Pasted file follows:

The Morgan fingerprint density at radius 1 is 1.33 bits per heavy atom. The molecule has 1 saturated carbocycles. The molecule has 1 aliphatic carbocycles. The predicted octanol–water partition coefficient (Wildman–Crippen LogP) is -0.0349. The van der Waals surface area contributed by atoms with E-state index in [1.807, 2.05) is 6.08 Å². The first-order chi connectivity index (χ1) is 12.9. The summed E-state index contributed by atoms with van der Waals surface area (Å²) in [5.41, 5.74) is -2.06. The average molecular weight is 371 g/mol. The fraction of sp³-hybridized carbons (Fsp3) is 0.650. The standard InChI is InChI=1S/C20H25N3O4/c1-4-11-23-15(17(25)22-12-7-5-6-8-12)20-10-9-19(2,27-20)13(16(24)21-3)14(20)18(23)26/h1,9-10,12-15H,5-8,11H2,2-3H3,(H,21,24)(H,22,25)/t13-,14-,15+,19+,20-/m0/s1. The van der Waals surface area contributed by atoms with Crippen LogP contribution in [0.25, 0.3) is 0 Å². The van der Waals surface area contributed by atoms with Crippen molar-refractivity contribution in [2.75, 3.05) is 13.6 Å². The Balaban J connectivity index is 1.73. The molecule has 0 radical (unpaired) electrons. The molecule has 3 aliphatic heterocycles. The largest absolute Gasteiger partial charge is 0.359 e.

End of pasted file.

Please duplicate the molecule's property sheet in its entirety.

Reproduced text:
The Morgan fingerprint density at radius 1 is 1.33 bits per heavy atom. The molecule has 1 saturated carbocycles. The molecule has 1 aliphatic carbocycles. The predicted octanol–water partition coefficient (Wildman–Crippen LogP) is -0.0349. The van der Waals surface area contributed by atoms with E-state index in [1.807, 2.05) is 6.08 Å². The first-order chi connectivity index (χ1) is 12.9. The summed E-state index contributed by atoms with van der Waals surface area (Å²) in [5.41, 5.74) is -2.06. The average molecular weight is 371 g/mol. The fraction of sp³-hybridized carbons (Fsp3) is 0.650. The standard InChI is InChI=1S/C20H25N3O4/c1-4-11-23-15(17(25)22-12-7-5-6-8-12)20-10-9-19(2,27-20)13(16(24)21-3)14(20)18(23)26/h1,9-10,12-15H,5-8,11H2,2-3H3,(H,21,24)(H,22,25)/t13-,14-,15+,19+,20-/m0/s1. The van der Waals surface area contributed by atoms with Crippen LogP contribution in [0.25, 0.3) is 0 Å². The van der Waals surface area contributed by atoms with Crippen molar-refractivity contribution in [2.75, 3.05) is 13.6 Å². The Balaban J connectivity index is 1.73. The molecule has 0 radical (unpaired) electrons. The molecule has 3 aliphatic heterocycles. The largest absolute Gasteiger partial charge is 0.359 e.